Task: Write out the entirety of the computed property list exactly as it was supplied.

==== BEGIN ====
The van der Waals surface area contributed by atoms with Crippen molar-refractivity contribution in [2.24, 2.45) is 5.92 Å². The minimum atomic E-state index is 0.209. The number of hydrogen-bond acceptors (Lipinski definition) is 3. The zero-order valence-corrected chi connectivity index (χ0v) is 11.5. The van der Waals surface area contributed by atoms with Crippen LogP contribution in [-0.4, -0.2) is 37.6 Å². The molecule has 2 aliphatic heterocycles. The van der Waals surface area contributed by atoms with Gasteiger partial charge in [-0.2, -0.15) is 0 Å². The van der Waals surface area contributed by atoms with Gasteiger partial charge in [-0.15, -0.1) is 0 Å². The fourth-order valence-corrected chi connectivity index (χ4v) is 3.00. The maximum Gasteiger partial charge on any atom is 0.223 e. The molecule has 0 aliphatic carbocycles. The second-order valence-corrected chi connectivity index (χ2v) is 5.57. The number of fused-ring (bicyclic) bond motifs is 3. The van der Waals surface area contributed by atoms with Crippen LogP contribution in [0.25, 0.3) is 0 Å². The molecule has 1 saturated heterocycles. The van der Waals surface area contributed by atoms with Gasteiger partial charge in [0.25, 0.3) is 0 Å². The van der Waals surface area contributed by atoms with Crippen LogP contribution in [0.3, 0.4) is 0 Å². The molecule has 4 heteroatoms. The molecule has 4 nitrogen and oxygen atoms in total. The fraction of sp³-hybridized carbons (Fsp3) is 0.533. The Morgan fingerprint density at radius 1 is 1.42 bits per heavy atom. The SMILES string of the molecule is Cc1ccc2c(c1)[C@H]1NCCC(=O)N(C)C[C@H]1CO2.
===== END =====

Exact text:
The van der Waals surface area contributed by atoms with Crippen molar-refractivity contribution in [2.24, 2.45) is 5.92 Å². The minimum atomic E-state index is 0.209. The number of hydrogen-bond acceptors (Lipinski definition) is 3. The zero-order valence-corrected chi connectivity index (χ0v) is 11.5. The van der Waals surface area contributed by atoms with Crippen LogP contribution in [-0.4, -0.2) is 37.6 Å². The molecule has 2 aliphatic heterocycles. The van der Waals surface area contributed by atoms with Gasteiger partial charge in [-0.2, -0.15) is 0 Å². The van der Waals surface area contributed by atoms with Gasteiger partial charge in [-0.15, -0.1) is 0 Å². The fourth-order valence-corrected chi connectivity index (χ4v) is 3.00. The maximum Gasteiger partial charge on any atom is 0.223 e. The molecule has 0 aliphatic carbocycles. The second-order valence-corrected chi connectivity index (χ2v) is 5.57. The number of fused-ring (bicyclic) bond motifs is 3. The van der Waals surface area contributed by atoms with Crippen LogP contribution in [0.25, 0.3) is 0 Å². The molecule has 1 saturated heterocycles. The van der Waals surface area contributed by atoms with Gasteiger partial charge in [0.25, 0.3) is 0 Å². The van der Waals surface area contributed by atoms with Crippen LogP contribution in [0.3, 0.4) is 0 Å². The molecule has 4 heteroatoms. The molecule has 4 nitrogen and oxygen atoms in total. The fraction of sp³-hybridized carbons (Fsp3) is 0.533. The Morgan fingerprint density at radius 1 is 1.42 bits per heavy atom. The SMILES string of the molecule is Cc1ccc2c(c1)[C@H]1NCCC(=O)N(C)C[C@H]1CO2.